posted on Oct, 13 2006 @ 01:42 PM
This was a complete and total waste of my time. It's like starting an interesting sci-fi book only to find the last 75% of it is gone.
Oh well, would have been an interesting tale to hear had he come back on here to post an update.
We always hear about underground cities and such (secret government installations or co-ops with aliens building such cities). I even sat down at a
poker game with some friends from work a few weeks back and heard a pretty amazing tale from someone that would have been the last person I would have
thought would say something like it.
It's off topic but I might as well tell it quickly now that I brought it up. He is a fire fighter that works in the southwest states trying to
contain wild fires. He is one of the most down to earth, truthful guys you could ever meet so when he started looking around nervously and said that
he has a story to tell that we wouldn't believe we were all listening intently right away. Honestly, when this guy had told a story before (about
events with family and such) he would jump around (on topic, not literally) and laugh here and there. They were good recollections but nothing close
to this. He is one of those "my word is my bond" kind of guys that absolutely despises liars.
Anyway, his crew was working in SW Utah on some fires back in 2002 (this is what I am trying to recall. I was, at this point, not really paying too
much attention and he has since left to work on some fires in the northern Cascades so the year may be incorrect. I just know that it was a few years
back, not too recent). His team was considered an "A" team crew. They were very good at what they do. One day, as they are getting ready to head
out, their lead gets a call from the U.S. Air Force. There seems to be a fire that they cannot handle and they needed a team that has a great deal of
experience in fighting fires. The lead said that his crew was the best of the best out there (maybe arrogance, but then again, anyone who has the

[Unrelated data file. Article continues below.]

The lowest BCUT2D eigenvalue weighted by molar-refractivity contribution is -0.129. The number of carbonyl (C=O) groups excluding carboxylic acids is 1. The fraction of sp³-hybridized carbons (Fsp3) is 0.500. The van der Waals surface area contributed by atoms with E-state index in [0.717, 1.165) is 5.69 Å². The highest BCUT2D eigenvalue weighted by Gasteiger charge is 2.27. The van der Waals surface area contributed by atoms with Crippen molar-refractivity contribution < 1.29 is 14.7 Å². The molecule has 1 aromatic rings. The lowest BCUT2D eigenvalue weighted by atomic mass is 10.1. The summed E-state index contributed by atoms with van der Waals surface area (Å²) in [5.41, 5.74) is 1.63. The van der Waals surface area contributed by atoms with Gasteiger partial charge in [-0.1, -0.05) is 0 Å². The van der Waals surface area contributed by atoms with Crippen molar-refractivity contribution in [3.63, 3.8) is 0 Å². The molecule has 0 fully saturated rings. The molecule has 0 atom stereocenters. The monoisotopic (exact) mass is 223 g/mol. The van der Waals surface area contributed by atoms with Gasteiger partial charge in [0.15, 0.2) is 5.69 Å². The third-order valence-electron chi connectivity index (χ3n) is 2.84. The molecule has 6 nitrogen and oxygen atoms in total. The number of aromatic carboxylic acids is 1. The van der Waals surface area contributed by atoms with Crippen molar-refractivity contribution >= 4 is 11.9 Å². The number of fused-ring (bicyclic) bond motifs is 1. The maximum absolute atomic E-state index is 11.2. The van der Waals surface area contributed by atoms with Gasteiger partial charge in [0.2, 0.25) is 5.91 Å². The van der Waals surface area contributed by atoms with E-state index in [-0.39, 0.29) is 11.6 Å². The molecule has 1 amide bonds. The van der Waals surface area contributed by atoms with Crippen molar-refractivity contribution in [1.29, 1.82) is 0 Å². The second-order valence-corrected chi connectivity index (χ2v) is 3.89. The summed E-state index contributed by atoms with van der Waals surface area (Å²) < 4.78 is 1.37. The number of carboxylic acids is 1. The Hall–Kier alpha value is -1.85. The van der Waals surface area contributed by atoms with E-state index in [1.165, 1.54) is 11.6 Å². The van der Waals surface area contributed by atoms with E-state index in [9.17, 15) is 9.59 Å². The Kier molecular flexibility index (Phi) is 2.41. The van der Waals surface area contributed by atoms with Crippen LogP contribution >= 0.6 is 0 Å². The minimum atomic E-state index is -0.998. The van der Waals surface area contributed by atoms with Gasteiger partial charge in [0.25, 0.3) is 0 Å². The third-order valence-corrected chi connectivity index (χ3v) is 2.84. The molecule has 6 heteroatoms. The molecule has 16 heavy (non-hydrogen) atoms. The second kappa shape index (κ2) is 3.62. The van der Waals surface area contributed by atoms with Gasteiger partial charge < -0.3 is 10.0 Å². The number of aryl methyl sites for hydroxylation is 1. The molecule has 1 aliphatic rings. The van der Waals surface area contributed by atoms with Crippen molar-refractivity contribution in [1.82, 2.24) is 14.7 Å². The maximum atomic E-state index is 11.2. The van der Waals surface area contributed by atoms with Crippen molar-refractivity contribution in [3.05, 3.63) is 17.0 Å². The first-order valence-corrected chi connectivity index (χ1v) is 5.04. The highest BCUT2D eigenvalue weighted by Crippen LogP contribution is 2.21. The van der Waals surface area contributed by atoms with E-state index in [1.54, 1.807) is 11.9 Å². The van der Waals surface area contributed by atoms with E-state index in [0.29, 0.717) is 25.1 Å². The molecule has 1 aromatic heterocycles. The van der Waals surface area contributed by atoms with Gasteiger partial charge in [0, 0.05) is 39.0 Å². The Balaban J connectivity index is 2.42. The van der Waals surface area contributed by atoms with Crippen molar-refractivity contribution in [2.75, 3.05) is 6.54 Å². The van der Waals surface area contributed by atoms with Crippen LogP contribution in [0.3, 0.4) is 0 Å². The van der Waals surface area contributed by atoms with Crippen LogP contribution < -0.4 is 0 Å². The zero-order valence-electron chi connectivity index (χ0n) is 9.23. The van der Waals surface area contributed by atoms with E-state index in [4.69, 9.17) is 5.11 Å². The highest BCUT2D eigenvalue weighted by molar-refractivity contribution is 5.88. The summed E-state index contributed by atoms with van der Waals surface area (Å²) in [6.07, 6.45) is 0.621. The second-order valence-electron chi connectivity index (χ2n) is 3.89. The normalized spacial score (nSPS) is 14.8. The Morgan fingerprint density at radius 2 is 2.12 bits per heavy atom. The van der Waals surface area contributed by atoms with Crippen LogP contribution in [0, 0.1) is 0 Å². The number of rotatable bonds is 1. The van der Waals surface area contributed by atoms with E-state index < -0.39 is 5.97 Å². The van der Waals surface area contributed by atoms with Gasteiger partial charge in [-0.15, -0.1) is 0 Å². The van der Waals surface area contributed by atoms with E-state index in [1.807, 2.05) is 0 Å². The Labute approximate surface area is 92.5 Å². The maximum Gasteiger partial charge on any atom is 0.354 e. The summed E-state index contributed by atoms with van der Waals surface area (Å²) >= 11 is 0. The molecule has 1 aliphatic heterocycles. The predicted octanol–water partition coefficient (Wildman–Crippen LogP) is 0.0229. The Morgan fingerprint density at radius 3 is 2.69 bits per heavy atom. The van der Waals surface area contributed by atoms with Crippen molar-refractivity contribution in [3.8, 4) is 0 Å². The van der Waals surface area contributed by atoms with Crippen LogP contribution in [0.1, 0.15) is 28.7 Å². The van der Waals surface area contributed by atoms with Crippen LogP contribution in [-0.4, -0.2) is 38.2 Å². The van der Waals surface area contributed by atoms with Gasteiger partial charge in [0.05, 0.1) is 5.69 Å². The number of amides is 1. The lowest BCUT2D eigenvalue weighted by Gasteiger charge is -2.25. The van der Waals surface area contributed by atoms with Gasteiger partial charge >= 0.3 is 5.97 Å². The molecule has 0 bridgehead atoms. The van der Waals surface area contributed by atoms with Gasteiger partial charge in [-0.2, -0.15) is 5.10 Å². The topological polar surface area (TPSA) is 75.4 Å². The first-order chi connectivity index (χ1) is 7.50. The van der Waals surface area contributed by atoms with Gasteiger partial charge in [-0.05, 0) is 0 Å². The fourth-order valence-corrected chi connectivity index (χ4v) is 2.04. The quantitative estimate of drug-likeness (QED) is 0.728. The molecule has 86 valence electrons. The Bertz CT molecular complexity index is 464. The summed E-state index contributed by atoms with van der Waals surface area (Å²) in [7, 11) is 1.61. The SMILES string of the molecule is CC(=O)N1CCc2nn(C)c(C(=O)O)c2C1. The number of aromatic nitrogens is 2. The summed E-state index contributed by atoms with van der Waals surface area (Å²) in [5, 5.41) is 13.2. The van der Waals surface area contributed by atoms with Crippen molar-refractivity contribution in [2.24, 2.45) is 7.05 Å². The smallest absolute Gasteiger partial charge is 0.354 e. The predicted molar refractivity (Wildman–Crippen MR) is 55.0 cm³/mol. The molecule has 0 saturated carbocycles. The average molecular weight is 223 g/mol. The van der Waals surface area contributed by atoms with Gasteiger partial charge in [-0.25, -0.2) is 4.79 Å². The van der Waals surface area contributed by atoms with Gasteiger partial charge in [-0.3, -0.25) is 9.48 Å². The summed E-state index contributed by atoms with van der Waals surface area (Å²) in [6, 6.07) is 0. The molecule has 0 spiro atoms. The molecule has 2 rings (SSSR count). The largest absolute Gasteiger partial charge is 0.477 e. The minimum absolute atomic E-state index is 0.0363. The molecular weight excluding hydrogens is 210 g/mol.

guts to get in the way of raging fires has my appreciation). Within 1/2 hour there was a bus there with tinted windows and off of it comes some
military officials. The team is corralled onto this bus and then given some instructions.
They were to keep their heads in their laps until told differently no matter how long it takes. They guys were kind of griping about this and to make
a point one of the military personel supposedly put his weapon into the face of one of the guys and restated the instruction. After that they drove
for what seemed like a couple of hours at least. At one point they appear to enter a tunnel of some sort (when asked how he knew this he simple
replied with a straight face, "because the sound and feel changed.") He obviously didn't feel comfortable telling this to us but I think he
figured it was just 4 of his buddies. Well, they got to a point where they came to a stop.
Then, after a few seconds, they started to feel like they were going downward. He said that his stomach dropped out like when you go over a hill in a
car and you're not expecting it. After what seemed like 5 minutes of going down the bus came to a stop and then moved on for about 30 seconds. It
stopped and they were ordered (not asked is how he put it) to get their gear and to head out to the front of the bus. He says that when he stepped
out of the bus he was completely floored. What he saw before him was one of the most dramatic sites of his life. He was in NY City. He could see
that there was a nasty fire raging through a large portion of the downtown area. We asked if the twin towers were there and he said yes. He then
answered that yes it was after 9-11 so it was really weird to see this. Anyway, they were told to get to work and put the fire out. They worked for
more than 20 hours putting them out and didn't even get a break. The only water and food they had was what they had brought with them.